Fellow Cabinet Members:
Minister of Basic Education Mme Angie Motshekga,
Minister of Science and Technology Mme Naledi Pandor,
Minister of Higher Education Dr. Blade Nzimande,
Minister of Home Affairs Mr Malusi Gigaba,
CEO of the Centre of Public Service Innovation Mme Thuli Radebe,
Executive Mayors, Directors-General, CEOs
All senior government officials from various state institutions throughout the three spheres of our government,
Esteemed guests, - and a special mention to Dr Carsten Mann who joins us from Germany,
Ladies and gentlemen, a hearty good morning to you all.
I would like to start by thanking the Programme Director for this opportunity to address you all at this very important public sector innovation conference. I am truly honoured to be here. In addition, allow me programme director to take this opportunity to acknowledge all the women who are part of this gathering and to say to them, that your contribution towards freeing our country from apartheid and building our new democracy is truly appreciated. It is because of your active role to end apartheid that we are celebrating 20 years of democracy.
Ladies and gentlemen, in terms of our responsibility, globally and certainly in South Africa, governments are prodded to deliver efficient and effective public services to their citizens. In other words we must provide our citizens with a seamless service experience whilst achieving efficiencies that help reduce government's cost-to-serve.
Citizens look upon us - as their elected government - for assurance of continued and improved services and quality of life. Ladies and gentlemen, we have chosen to be the kind of government that is always ready to fulfil its side of the social contract entered into with citizens, to always be at hand to meet their needs.
I am talking about the kind of government that President Zuma refers to as 'a government that knows where its people are and what they need - a government that is, agile, flexible and rapidly responds to the need of citizens'.
Importantly, we must remember that today's citizens are no longer passive consumers of public services:
Ladies and gentlemen, this is essentially the main reason for our gathering here in Cape Town, primarily to look for smart ways and means or innovative solutions that can transform our government into a machinery capable of operating with high efficiency and effectiveness in order to satisfy the needs of our citizens. This Conference is one of the strategic avenues that we use to emphasize the urgent need for the entrenchment of a culture of innovation which encourages creativity, innovative thinking and public sector entrepreneurship.
We need to ask ourselves very basic, fundamental questions;
We have said more than once that we have very good policies and regulatory frameworks in place to create a better life for all our citizens. In addition, there are numerous task teams to support and expedite the implementation of our vision to create a non-racial and non-sexist South Africa. Therefore the need for our managers and ordinary staff to start thinking out-of-box!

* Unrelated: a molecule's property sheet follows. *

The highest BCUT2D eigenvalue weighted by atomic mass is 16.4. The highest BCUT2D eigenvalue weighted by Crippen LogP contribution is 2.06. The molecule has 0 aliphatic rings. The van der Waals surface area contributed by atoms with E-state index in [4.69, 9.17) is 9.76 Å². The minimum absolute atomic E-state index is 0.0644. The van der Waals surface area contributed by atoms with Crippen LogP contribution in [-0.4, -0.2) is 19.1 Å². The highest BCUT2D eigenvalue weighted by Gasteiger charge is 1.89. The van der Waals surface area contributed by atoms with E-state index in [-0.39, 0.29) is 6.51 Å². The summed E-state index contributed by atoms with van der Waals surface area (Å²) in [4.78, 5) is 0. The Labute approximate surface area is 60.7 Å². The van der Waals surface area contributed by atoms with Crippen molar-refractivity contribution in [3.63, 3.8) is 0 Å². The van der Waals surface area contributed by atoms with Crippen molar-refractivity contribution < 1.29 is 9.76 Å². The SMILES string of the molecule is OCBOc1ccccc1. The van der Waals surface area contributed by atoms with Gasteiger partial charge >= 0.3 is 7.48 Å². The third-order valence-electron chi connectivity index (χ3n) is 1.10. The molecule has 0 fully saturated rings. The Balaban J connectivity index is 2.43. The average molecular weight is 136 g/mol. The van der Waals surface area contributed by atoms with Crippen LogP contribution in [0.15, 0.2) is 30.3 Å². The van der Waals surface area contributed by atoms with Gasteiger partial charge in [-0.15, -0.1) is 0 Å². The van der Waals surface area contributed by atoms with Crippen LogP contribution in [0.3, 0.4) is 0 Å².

Despite all the good work done over the last 20 years, service delivery challenges persist. This is why we need to challenge ourselves to be creative and embrace innovation as a critical approach to doing government business - more smartly. Innovation enables us to stretch ourselves, think beyond the borders of our mandates to find integrated innovative solutions, be they prototypes, processes, improving management systems, better organizational structures, and ICT and non-ICT gadgets.
This Conference must serve as a platform for all of us, who are committed to the cause of serving our citizens with diligence,
to interrogate the way we conduct business,
to interrogate the challenges standing in the way of excellence and start pursuing possible collaborative solutions.
This year, the theme of the conference is: Building an Innovative State Machinery for maximised service delivery impact. This theme essentially prescribes that state institutions must begin to work in synergy and collaboratively to ensure uninterrupted, integrated service delivery to citizens, as required by our Constitution as well as the National Developmental Plan.
Innovation, as you all know, forms the crux of that commitment to continually explore new and innovative ways and solutions to deliver services to the public instead of continuing with the old and often less effective practices.
The role of ICT as a tool for socio-economic development has been on the world stage for a while now. Information Technology (IT) plays a critical role in enabling government to deliver better services to citizens while supporting and increasing our countries' economic competitiveness.